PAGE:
The true crown
by Mylo Freeman
After hearing the story about a little black girl who didn’t think she could play the role of princess, because she didn’t think black princesses existed, I was determined to draw a dark-skinned princess with beautiful natural hair!
I created Arabella’s hair around a newspaper clipping I kept in a drawer for years – a portrait of a beautiful African girl with what I know now is called ‘helicopter’ hair.
The Arabella character that I created looked perfectly regal with her golden crown atop her lovely natural black hair.
When princess Arabella was first published she was an instant succes and the foreign rights were sold to many different countries. However selling the rights to the US seemed to be a problem. My publisher kept getting remarks that it had to do with princess Arabella’s hair which some readers might consider unacceptable. I was quite shocked to hear this.
How could her hair be offensive when I considered it to be so beautiful?
To answer this question I had to dive into African-American history.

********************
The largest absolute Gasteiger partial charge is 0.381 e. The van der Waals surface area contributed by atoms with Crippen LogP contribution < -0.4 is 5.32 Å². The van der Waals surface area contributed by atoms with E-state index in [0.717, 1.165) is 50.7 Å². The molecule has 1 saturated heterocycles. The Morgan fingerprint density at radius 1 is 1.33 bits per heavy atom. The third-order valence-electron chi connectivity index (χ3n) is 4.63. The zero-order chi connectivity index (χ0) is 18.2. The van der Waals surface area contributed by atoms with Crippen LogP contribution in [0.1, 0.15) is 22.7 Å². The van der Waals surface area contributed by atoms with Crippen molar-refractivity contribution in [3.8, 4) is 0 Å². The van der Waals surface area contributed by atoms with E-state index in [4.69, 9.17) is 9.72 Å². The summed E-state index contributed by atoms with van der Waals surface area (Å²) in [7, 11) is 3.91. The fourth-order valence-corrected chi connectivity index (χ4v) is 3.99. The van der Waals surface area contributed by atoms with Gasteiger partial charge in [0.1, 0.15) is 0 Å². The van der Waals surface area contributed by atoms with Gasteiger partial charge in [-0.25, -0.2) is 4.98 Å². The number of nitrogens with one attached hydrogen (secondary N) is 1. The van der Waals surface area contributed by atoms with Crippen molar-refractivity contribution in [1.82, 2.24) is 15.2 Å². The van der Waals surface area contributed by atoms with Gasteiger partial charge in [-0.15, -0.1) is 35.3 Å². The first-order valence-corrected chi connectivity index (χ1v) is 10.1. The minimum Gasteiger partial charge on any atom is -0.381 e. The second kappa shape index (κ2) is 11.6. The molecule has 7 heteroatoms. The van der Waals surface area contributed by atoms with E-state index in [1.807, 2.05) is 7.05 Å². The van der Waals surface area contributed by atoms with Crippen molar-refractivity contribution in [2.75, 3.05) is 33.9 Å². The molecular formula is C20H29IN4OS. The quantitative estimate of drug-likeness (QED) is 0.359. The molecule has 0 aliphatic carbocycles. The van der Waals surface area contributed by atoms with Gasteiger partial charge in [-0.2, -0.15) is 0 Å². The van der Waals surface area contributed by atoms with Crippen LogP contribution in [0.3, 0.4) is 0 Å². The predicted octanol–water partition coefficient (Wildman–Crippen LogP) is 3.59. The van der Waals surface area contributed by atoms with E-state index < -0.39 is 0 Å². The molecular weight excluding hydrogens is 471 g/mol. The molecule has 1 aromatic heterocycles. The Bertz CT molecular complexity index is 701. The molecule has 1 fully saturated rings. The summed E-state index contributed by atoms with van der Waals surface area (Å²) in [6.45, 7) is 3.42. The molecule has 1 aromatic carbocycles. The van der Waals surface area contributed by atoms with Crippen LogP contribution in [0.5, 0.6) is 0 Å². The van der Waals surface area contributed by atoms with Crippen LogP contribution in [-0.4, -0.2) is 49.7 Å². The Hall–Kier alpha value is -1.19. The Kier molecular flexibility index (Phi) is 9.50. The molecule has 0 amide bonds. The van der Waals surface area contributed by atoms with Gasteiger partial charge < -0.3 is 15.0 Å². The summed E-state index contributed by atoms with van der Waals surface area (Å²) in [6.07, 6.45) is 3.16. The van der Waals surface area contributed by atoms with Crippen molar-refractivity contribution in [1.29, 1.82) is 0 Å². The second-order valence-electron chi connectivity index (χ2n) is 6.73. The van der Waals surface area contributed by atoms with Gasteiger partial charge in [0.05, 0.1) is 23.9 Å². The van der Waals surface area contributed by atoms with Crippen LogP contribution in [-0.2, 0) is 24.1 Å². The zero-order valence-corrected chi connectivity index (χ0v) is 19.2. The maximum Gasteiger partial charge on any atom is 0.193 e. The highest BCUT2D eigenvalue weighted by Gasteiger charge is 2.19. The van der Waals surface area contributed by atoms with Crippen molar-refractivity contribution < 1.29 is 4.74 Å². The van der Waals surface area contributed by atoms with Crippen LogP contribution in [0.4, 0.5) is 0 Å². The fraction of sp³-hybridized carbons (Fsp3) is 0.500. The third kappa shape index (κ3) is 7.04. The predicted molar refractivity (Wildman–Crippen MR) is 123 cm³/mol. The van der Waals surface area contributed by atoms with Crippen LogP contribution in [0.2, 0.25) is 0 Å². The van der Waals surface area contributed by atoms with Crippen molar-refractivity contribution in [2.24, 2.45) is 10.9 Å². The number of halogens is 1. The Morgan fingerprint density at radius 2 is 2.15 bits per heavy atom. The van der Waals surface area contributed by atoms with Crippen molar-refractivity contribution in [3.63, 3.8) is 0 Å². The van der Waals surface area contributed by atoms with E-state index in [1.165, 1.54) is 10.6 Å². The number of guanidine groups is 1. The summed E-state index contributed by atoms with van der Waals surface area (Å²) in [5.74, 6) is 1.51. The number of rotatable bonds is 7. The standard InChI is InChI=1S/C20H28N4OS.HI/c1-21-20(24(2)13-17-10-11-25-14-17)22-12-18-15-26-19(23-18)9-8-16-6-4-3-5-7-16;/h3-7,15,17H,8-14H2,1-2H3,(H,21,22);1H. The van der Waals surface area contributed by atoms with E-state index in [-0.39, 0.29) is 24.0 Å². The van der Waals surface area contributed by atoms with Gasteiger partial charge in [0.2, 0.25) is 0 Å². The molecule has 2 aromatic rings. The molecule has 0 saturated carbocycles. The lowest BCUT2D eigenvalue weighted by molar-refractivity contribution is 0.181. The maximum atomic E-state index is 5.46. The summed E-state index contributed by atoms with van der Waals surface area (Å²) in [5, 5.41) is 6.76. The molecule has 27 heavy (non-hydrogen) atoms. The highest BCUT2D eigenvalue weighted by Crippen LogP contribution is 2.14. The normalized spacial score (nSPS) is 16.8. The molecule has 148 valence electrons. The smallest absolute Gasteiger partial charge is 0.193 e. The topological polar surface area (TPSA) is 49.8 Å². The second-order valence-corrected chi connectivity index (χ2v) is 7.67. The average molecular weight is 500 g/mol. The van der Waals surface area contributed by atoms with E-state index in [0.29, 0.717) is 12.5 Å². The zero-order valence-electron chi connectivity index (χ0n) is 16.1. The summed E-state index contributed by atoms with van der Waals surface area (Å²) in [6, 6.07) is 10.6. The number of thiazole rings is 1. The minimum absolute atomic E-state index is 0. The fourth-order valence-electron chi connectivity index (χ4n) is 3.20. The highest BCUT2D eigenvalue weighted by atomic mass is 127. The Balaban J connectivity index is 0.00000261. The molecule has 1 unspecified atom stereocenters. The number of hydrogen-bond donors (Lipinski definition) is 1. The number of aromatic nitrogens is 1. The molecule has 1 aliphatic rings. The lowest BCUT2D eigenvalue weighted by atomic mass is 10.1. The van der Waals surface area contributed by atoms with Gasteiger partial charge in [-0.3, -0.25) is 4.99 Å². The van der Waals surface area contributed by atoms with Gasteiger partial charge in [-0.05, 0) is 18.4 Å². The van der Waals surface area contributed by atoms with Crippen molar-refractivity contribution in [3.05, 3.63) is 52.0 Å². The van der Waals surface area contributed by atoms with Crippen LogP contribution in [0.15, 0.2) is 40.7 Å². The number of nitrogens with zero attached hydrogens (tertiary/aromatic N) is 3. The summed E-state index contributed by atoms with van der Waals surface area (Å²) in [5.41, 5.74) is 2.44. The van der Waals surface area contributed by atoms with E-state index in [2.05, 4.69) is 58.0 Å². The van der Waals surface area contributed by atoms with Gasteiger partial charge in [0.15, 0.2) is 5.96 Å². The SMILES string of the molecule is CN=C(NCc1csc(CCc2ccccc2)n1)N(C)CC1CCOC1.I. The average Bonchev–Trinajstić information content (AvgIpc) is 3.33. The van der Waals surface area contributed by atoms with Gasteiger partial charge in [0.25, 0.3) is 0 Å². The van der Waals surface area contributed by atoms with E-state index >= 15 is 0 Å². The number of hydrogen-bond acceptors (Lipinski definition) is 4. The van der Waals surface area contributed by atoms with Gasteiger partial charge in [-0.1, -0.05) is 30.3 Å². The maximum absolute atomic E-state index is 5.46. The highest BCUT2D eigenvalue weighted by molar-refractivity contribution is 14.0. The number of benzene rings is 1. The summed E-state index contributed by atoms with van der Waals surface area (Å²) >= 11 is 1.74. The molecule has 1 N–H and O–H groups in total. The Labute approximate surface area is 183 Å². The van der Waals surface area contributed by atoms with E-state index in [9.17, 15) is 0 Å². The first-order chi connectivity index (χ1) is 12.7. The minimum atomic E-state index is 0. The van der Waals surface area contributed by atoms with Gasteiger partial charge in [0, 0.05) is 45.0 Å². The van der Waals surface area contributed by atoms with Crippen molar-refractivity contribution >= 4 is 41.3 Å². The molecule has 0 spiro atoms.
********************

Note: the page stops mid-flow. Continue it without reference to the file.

This history is obviously marked by slavery, a time where women were not allowed to wear their hair loose or any way they preferred. Their hairstyle was imposed on them by white slave owners and later on by white beauty standards.
For generations after black hairstyles reflected the history of American race relations and the way black people wore their hair, straightened or combed, mirrored the dominant white culture. With a short uprising of the Black Power movement, black hairstyles have changed from afro’s, wet looks, braided hair, rasta’s and back to straightened. However natural hairstyle is back and here to stay and it seems that women are able to make more individual choices now. Hopefully we have come so far as to make our own choices and not be judged by our hairstyle.
Princess Arabella is a confident little princess.
She is loved and she knows it. Her books are sold in children bookshops, online and yes,even natural hair conventions. To me her true crown is not necessarily the golden one on top of her head but her own pretty natural hair!
Mylo Freeman is Dutch/American and grew up in The Hague, Holland. She attended the Art-Academy in Amsterdam and majored in illustration and painting. After a short career as a singer she started illustrating again after the birth of her son David. Her first book Potty! received the prize for best toddler book of the year.
Mylo has written and illustrated around 50 books. She is best known for her Princess Arabella series which has had global success. Princess Arabella’s Birthday and Princess Arabella Mixes Colours are published in the UK by Cassava Republic press with more titles to follow in 2017.
You can read Luna’s review of the Princess Arabella books by clicking on this link here